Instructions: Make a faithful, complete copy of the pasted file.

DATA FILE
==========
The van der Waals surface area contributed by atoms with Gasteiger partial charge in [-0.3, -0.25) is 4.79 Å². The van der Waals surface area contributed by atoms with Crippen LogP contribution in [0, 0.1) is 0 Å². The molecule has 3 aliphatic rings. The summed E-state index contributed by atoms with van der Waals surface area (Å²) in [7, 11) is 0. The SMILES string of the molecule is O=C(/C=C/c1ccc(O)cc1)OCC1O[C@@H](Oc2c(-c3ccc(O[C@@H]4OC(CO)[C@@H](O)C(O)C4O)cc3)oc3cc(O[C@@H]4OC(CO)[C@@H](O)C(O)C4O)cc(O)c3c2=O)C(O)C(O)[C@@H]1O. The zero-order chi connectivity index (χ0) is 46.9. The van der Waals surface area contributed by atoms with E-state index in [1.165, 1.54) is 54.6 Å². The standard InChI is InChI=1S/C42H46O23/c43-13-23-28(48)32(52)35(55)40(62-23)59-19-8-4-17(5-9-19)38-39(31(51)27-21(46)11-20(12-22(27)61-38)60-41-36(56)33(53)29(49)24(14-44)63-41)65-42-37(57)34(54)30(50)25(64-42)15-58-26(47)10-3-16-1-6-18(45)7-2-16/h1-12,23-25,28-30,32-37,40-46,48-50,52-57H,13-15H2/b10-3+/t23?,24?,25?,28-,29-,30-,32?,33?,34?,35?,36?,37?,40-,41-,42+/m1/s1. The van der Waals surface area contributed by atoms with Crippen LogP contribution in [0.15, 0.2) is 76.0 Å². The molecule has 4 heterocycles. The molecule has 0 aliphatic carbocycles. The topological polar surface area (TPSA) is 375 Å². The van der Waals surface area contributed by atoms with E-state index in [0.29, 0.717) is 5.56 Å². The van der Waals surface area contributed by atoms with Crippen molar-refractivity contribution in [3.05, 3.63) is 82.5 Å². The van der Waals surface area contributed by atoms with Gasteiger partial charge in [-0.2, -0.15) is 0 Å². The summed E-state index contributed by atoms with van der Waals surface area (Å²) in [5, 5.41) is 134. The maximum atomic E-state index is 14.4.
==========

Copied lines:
The van der Waals surface area contributed by atoms with Gasteiger partial charge in [-0.3, -0.25) is 4.79 Å². The van der Waals surface area contributed by atoms with Crippen LogP contribution in [0, 0.1) is 0 Å². The molecule has 3 aliphatic rings. The summed E-state index contributed by atoms with van der Waals surface area (Å²) in [7, 11) is 0. The SMILES string of the molecule is O=C(/C=C/c1ccc(O)cc1)OCC1O[C@@H](Oc2c(-c3ccc(O[C@@H]4OC(CO)[C@@H](O)C(O)C4O)cc3)oc3cc(O[C@@H]4OC(CO)[C@@H](O)C(O)C4O)cc(O)c3c2=O)C(O)C(O)[C@@H]1O. The zero-order chi connectivity index (χ0) is 46.9. The van der Waals surface area contributed by atoms with E-state index in [1.165, 1.54) is 54.6 Å². The standard InChI is InChI=1S/C42H46O23/c43-13-23-28(48)32(52)35(55)40(62-23)59-19-8-4-17(5-9-19)38-39(31(51)27-21(46)11-20(12-22(27)61-38)60-41-36(56)33(53)29(49)24(14-44)63-41)65-42-37(57)34(54)30(50)25(64-42)15-58-26(47)10-3-16-1-6-18(45)7-2-16/h1-12,23-25,28-30,32-37,40-46,48-50,52-57H,13-15H2/b10-3+/t23?,24?,25?,28-,29-,30-,32?,33?,34?,35?,36?,37?,40-,41-,42+/m1/s1. The van der Waals surface area contributed by atoms with Crippen LogP contribution in [0.15, 0.2) is 76.0 Å². The molecule has 4 heterocycles. The molecule has 0 aliphatic carbocycles. The topological polar surface area (TPSA) is 375 Å². The van der Waals surface area contributed by atoms with E-state index in [0.29, 0.717) is 5.56 Å². The van der Waals surface area contributed by atoms with Crippen molar-refractivity contribution in [3.05, 3.63) is 82.5 Å². The van der Waals surface area contributed by atoms with Gasteiger partial charge in [-0.2, -0.15) is 0 Å². The summed E-state index contributed by atoms with van der Waals surface area (Å²) in [5, 5.41) is 134. The maximum atomic E-state index is 14.4.